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Wednesday, 17th April 2024
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Weak interest rates forecast until 2003 Back  
Colin Hunt, head of research at Goodbody Stockbrokers
Despite the aggression of past interest rate moves with the Federal Reserve cutting rates by 300 basis points in the first eight months of the year, it is apparent that the shock to the world economy of recent events will provoke additional interest rate action over the coming months. Specifically, we are now forecasting that the Fed funds rate will be cut by a further 100 basis points over the remaining months of 2001.

The implications of such policy action for longer-term rate levels are reasonably clear. Given that long-term interest rates are primarily determined by expected inflation and growth readings as well as the general stance of fiscal policy, the effort to re-ignite the global economy, if it proves to be successful, will have negative implications for long-term interest rates.

Policymakers on both sides of the Atlantic now have a free hand to stimulate growth without excessive concern for the inflationary consequences of such actions. The policy objective for central bankers has shifted towards underpinning growth and that new policy emphasis, by increasing the chances of a reasonably robust recovery, will be negative for longer-term interest rates. Growth-promoting aggressive rate cuts tend to be followed eventually by reverse policy actions. official interest rates will continue to be moved in the obvious direction while governmental support for economic activity will become more cogent as administrations in both the US and Europe seek to put a meaningful base under growth levels.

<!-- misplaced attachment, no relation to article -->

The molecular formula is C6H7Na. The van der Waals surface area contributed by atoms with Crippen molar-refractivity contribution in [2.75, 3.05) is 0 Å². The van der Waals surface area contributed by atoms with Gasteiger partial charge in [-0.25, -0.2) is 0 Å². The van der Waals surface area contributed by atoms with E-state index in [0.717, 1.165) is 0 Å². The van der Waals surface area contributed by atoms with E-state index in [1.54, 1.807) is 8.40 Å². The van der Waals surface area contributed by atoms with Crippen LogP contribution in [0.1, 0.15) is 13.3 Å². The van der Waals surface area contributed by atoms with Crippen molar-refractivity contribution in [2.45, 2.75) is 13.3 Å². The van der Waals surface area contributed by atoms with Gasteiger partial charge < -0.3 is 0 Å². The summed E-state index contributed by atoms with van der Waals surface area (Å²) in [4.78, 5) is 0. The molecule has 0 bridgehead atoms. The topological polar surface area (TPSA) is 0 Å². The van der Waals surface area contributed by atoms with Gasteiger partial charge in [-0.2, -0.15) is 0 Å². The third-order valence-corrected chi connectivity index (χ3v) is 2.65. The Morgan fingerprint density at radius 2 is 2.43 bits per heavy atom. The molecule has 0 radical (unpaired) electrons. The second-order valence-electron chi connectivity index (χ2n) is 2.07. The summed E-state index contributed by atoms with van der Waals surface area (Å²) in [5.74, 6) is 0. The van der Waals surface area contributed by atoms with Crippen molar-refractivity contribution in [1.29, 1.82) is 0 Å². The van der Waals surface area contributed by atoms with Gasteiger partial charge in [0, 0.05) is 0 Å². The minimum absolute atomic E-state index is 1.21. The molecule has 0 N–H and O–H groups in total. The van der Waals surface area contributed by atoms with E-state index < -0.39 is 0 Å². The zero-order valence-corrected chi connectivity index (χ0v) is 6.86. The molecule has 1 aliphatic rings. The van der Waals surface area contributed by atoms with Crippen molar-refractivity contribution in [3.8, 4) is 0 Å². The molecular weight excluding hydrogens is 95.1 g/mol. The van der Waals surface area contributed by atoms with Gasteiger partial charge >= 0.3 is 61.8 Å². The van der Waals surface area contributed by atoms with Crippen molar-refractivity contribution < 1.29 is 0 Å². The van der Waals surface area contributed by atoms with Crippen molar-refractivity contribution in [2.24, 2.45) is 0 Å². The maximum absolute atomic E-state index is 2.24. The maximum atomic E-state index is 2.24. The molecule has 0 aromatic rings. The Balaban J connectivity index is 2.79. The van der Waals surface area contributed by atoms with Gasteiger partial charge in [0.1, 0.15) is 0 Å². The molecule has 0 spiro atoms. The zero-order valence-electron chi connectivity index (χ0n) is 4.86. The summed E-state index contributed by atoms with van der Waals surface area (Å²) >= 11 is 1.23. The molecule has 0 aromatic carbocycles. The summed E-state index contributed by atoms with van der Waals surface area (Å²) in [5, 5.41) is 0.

Spending restraint and the related attempt to restore good order to government accounts, most notably in Euroland, is likely to be suspended temporarily with a dose of good, old Keynesian pump-priming set to supersede the rigid requirements of the Stability and Growth Pact. Talk of bond buyback programmes will fade and governments are likely to find it necessary to turn increasingly to the bond markets for day-to-day financing requirements over the course of the next eighteen months. That too, through the increased demand for bond market resources, will be negative for longer-term interest rates.

Finally, we come to inflation pressures. While fiscal and monetary policies will create a growth-friendly environment, this is unlikely to be accompanied by the normal response in terms of prices. A rush for growth has, in the past, led to an inflationary backlash with excessively stimulative policies putting upward pressure on price levels and, as a consequence, on long-term interest rates. However, given the abundance of economic capacity on a global basis, the weak base from which we see growth recovering and the increasing freedom of global trade movement, we expect the inflation response to be subdued in the forthcoming recovery cycle.

Taking the negative policy and the neutral inflation factors into consideration, I would expect to see long-term rates in both Europe and the US increasing by some 50 basis points over the course of the coming three months with a further 50 basis points in storage for the recovery in 2002.

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